SK growth on colloidal quantum heterostructures is intriguing due to the reduced dimensionality and the nanoscale dimensions of the surfaces and so far, SK growth on colloidal QDs or quantum wires led to disordered islands limiting their functionality9,10,11,12. Herein, we report well-controlled SK type shell growth in core/shell quantum rods. By controlling the shell growth rate, transformation between a flat shell, to a shell with close lying islands, and remarkably to a shell with a helical ordered arrangement of the shell islands is demonstrated (Fig. 1a). Beyond the fundamental discovery of the ordered islands shell growth, such structures for ZnSe/ZnS quantum rods provide stable functionality for the heterostructures as heavy-metal-free photoinitiators and yield enhanced photoluminescence properties.

## Results

### Controlling shell morphologies of ZnS on ZnSe nanorods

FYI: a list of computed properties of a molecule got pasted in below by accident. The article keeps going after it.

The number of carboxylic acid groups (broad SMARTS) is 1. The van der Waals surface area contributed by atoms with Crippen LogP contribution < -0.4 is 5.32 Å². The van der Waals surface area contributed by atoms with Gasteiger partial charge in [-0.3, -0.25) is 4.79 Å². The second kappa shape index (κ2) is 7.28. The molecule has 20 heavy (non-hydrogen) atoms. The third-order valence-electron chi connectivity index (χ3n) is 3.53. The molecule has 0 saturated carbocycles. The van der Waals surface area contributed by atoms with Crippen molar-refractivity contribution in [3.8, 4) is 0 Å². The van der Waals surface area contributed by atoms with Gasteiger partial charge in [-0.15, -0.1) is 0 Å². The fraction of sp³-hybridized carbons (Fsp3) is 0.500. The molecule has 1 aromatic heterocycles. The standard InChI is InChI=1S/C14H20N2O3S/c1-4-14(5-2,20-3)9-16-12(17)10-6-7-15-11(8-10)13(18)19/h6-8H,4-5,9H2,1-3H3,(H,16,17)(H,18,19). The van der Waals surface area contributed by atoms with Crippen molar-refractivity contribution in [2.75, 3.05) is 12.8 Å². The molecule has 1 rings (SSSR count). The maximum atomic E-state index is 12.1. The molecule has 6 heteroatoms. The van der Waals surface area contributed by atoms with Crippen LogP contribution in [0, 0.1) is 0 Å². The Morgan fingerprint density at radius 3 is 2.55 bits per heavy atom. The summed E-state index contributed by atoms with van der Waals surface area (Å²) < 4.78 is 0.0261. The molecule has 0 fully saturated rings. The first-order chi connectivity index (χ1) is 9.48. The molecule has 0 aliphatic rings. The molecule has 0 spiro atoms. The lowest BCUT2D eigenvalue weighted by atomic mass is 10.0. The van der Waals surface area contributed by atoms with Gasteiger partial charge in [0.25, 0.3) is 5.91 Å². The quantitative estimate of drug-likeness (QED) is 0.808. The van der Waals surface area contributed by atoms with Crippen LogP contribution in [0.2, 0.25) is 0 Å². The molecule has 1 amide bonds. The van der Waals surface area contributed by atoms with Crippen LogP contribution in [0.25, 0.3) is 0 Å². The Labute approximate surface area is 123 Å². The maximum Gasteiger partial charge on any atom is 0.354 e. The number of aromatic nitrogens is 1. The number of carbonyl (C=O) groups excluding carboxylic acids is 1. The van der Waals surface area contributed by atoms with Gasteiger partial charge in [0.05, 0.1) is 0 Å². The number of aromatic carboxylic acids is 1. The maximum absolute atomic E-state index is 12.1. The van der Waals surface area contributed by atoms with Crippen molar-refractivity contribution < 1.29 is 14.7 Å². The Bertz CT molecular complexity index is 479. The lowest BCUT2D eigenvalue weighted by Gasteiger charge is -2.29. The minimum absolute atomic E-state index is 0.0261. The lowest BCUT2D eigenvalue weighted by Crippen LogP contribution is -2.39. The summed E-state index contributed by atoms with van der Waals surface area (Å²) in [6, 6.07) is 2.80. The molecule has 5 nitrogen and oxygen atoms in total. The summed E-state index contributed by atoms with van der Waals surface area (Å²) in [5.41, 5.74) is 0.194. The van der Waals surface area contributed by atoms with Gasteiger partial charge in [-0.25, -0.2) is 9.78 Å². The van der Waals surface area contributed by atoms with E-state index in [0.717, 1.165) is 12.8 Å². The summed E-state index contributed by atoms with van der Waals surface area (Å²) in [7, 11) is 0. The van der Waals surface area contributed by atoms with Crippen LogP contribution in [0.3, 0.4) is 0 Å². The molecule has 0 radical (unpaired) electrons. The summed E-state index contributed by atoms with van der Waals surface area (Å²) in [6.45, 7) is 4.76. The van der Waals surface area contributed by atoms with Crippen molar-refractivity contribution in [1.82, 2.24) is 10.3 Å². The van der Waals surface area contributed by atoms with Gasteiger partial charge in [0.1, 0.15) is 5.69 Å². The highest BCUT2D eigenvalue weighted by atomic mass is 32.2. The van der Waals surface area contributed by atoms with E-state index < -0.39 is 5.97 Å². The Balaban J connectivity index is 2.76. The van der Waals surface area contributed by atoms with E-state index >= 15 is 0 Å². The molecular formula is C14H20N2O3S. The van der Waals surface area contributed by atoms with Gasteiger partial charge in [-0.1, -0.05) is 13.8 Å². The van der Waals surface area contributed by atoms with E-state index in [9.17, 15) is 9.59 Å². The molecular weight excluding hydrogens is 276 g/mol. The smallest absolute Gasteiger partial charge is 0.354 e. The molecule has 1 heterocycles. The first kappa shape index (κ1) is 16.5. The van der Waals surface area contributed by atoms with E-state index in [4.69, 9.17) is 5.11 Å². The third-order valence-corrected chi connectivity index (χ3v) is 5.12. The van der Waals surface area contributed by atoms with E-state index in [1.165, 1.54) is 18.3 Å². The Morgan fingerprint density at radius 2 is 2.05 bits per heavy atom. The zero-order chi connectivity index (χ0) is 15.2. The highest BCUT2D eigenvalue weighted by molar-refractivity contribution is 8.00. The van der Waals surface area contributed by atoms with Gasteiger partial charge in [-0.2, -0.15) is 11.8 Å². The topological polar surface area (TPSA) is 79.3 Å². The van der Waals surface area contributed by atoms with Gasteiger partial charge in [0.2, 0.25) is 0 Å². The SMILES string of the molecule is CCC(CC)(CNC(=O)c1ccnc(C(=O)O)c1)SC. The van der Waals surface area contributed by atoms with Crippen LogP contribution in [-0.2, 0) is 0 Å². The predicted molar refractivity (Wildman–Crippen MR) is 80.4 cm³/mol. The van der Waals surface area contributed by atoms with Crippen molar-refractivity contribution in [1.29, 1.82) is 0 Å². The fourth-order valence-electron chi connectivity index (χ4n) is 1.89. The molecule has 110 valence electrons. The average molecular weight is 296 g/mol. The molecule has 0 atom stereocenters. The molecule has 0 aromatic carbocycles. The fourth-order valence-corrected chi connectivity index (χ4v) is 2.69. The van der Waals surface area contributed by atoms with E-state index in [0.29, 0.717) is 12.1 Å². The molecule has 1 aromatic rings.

ZnSe nanorods passivated by organic ligands were synthesized firstly via oriented attachment, to serve as a model system13. The starting ZnSe nanorods are single-crystalline with a typical hexagonal wurtzite structure, ~30 nm in length and ~4.0 nm in diameter (Supplementary Fig. 1). The elongated dimension of quantum rods typically leads to a significant fraction of unpassivated surface-related defects14,15. Upon excitation, the generated excitons can diffuse along the long axis and one or both of the charge carriers (electron, hole) may be trapped by the surface defects, consequently degrading the properties of quantum rods and emphasizing the essential development of suitable shell growth modalities. The growth of ZnS shell on ZnSe nanorods was performed using shell precursors with low reactivity (alkylthiol and metal oleate) which were slowly introduced at elevated temperature16,17. The thiol group can bind strongly to soft metal ions on the surface of nanorods. The metal oleate induces the cleavage of the strong carbon-sulfur bond in the alkylthiol at high temperature, resulting in uniform shell growth on these anisotropic nanocrystals.